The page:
Sending Data with a POST Request5:57 with Chris Ramacciotti
There are many times in which HTTP is used to send a request whose purpose is to modify data on the server. POST requests are used for this purpose, and are constructed a bit differently than GET requests that are sending data. In a POST request, data is sent in the request payload instead of in the URI. This video shows you exactly how this is accomplished.
The UTF-8 character encoding is one in which every character in the Unicode Character Set can be represented with anywhere from 1 to 4 bytes.
In general, the character encoding of a submitted form is UTF-8 by default. In the video, all the characters that were part of the payload can be represented with 1 byte (8 bits). This is because they're all part of the Basic Latin Characters. See for yourself by looking at the Basic Latin Characters and finding all the ones from our POST request payload in the list:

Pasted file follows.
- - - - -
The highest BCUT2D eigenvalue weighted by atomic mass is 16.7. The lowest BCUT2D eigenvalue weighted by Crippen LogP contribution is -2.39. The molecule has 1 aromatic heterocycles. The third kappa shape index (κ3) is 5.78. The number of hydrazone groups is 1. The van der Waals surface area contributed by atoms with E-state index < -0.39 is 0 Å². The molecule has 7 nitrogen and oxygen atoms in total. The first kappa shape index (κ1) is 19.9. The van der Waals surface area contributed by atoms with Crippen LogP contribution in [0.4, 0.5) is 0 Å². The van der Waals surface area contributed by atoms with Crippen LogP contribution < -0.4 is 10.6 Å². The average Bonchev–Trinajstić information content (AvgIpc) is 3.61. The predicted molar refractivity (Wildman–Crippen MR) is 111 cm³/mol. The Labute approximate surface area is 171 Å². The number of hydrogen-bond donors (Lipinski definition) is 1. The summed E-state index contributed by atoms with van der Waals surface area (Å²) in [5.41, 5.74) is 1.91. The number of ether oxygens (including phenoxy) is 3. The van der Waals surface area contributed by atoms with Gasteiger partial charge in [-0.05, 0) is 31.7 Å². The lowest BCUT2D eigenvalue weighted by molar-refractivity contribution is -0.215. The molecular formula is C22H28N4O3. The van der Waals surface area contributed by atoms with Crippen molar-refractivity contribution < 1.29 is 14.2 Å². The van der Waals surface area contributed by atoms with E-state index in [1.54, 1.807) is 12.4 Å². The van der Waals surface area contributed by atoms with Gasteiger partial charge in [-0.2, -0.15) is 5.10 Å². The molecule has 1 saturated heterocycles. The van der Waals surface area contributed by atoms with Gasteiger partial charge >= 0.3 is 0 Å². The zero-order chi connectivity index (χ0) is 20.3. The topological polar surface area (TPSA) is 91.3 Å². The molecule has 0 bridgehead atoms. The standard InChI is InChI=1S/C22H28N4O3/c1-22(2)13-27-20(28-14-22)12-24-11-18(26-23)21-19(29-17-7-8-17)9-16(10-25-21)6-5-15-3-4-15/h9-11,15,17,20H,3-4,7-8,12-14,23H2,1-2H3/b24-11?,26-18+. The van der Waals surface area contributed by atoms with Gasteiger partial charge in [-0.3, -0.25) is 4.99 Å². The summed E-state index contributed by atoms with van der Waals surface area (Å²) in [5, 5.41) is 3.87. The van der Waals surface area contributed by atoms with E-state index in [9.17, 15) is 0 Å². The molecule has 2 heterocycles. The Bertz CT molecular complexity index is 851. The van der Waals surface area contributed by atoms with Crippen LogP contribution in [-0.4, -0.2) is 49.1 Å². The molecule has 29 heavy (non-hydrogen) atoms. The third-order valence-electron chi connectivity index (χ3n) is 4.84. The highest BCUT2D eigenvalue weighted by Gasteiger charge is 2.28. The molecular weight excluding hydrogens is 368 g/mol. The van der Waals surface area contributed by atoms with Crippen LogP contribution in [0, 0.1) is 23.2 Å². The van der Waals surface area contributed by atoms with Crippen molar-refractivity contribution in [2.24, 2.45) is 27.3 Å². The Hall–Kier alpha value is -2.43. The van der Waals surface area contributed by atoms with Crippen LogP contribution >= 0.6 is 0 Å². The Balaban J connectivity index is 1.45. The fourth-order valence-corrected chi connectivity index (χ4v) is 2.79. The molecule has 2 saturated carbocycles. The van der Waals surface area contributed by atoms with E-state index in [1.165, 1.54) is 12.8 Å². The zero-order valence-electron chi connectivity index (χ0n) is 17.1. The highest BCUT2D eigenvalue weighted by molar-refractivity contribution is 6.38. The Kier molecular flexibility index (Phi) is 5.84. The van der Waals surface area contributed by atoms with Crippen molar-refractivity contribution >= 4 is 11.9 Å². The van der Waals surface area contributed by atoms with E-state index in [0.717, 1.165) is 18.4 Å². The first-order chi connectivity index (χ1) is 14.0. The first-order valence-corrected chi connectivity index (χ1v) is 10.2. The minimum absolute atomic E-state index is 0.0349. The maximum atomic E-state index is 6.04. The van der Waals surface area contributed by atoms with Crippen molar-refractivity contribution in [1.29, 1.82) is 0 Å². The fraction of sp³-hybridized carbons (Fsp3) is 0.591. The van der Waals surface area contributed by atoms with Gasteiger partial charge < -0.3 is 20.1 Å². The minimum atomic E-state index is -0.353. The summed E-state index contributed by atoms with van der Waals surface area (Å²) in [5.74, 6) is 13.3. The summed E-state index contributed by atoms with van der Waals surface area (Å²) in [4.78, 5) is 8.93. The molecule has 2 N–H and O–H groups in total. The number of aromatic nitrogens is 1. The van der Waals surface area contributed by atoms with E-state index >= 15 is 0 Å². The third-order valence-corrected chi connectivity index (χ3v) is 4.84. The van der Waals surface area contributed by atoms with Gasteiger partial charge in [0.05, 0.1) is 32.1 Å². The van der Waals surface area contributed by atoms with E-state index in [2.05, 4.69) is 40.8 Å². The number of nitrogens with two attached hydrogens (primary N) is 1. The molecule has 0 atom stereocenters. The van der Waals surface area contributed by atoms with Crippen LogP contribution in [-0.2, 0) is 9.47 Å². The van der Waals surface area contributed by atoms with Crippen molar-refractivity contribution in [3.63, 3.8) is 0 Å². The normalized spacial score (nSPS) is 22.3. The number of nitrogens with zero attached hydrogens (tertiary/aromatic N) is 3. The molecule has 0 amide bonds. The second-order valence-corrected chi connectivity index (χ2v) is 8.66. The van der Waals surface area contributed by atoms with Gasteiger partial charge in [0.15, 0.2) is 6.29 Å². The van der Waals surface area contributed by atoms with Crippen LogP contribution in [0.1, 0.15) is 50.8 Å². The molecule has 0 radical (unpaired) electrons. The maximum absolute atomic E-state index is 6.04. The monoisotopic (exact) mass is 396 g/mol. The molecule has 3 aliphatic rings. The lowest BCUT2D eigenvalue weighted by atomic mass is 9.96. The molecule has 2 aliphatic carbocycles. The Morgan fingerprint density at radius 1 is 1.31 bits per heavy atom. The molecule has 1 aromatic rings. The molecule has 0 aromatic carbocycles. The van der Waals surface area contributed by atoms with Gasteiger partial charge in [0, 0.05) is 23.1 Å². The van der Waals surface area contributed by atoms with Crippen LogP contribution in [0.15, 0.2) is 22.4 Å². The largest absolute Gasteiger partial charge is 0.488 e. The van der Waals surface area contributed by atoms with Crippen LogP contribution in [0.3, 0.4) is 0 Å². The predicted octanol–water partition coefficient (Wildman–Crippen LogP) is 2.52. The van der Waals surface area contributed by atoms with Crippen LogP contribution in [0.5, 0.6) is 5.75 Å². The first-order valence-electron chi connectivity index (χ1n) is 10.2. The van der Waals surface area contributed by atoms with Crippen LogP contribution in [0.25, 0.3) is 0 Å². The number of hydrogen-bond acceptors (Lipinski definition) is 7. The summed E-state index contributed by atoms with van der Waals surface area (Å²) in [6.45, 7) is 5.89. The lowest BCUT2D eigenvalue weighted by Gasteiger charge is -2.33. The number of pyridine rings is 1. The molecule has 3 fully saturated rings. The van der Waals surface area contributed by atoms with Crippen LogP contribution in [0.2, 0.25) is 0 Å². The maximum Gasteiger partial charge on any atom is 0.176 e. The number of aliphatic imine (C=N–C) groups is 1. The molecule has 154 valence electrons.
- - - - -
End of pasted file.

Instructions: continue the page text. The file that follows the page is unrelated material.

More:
Since each character in that payload will take up exactly one byte, counting the bytes is equivalent to counting the characters.
What happens if you use a character outside of Basic Latin? For example, consider the scenario that your payload instead looks like this:
The Greek capital sigma cannot be represented with one byte (it actually takes two). What your browser will do upon submitting a form with a
Σ is substitute a URL-encoded version, which in the case of the Greek capital sigma is
%CE%A3. So, the HTTP POST payload becomes the following:
Therefore, when the content-length header is calculated with this URL-encoded version, it has a value of 17, which is what will be included in the HTTP POST request.
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